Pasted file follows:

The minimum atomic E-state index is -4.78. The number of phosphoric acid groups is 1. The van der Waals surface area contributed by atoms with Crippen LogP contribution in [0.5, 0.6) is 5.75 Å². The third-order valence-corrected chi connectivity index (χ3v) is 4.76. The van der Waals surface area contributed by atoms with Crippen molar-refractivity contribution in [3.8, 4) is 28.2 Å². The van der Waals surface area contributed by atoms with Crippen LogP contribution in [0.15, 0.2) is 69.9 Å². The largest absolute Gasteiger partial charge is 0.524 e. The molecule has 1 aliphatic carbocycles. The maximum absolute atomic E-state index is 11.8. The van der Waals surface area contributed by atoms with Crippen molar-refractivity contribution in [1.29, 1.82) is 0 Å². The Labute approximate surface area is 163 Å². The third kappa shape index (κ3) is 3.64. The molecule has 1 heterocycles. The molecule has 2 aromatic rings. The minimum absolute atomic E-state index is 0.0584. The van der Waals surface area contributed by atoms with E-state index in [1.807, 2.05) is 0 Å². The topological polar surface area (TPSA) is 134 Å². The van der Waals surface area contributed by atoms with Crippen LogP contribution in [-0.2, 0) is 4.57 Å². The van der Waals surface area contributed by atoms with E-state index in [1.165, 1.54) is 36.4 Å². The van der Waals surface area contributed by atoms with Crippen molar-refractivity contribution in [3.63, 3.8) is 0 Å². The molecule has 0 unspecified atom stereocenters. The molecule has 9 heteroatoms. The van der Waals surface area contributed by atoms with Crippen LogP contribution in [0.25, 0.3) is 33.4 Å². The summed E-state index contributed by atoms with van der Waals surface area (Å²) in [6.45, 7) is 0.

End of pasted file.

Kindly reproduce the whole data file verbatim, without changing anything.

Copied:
The minimum atomic E-state index is -4.78. The number of phosphoric acid groups is 1. The van der Waals surface area contributed by atoms with Crippen LogP contribution in [0.5, 0.6) is 5.75 Å². The third-order valence-corrected chi connectivity index (χ3v) is 4.76. The van der Waals surface area contributed by atoms with Crippen molar-refractivity contribution in [3.8, 4) is 28.2 Å². The van der Waals surface area contributed by atoms with Crippen LogP contribution in [0.15, 0.2) is 69.9 Å². The largest absolute Gasteiger partial charge is 0.524 e. The molecule has 1 aliphatic carbocycles. The maximum absolute atomic E-state index is 11.8. The van der Waals surface area contributed by atoms with Crippen molar-refractivity contribution in [1.29, 1.82) is 0 Å². The Labute approximate surface area is 163 Å². The third kappa shape index (κ3) is 3.64. The molecule has 1 heterocycles. The molecule has 2 aromatic rings. The minimum absolute atomic E-state index is 0.0584. The van der Waals surface area contributed by atoms with E-state index in [1.807, 2.05) is 0 Å². The topological polar surface area (TPSA) is 134 Å². The van der Waals surface area contributed by atoms with Crippen LogP contribution in [-0.2, 0) is 4.57 Å². The van der Waals surface area contributed by atoms with E-state index in [1.165, 1.54) is 36.4 Å². The van der Waals surface area contributed by atoms with Crippen molar-refractivity contribution in [3.63, 3.8) is 0 Å². The molecule has 0 unspecified atom stereocenters. The molecule has 9 heteroatoms. The van der Waals surface area contributed by atoms with Crippen LogP contribution in [0.25, 0.3) is 33.4 Å². The summed E-state index contributed by atoms with van der Waals surface area (Å²) in [6.45, 7) is 0.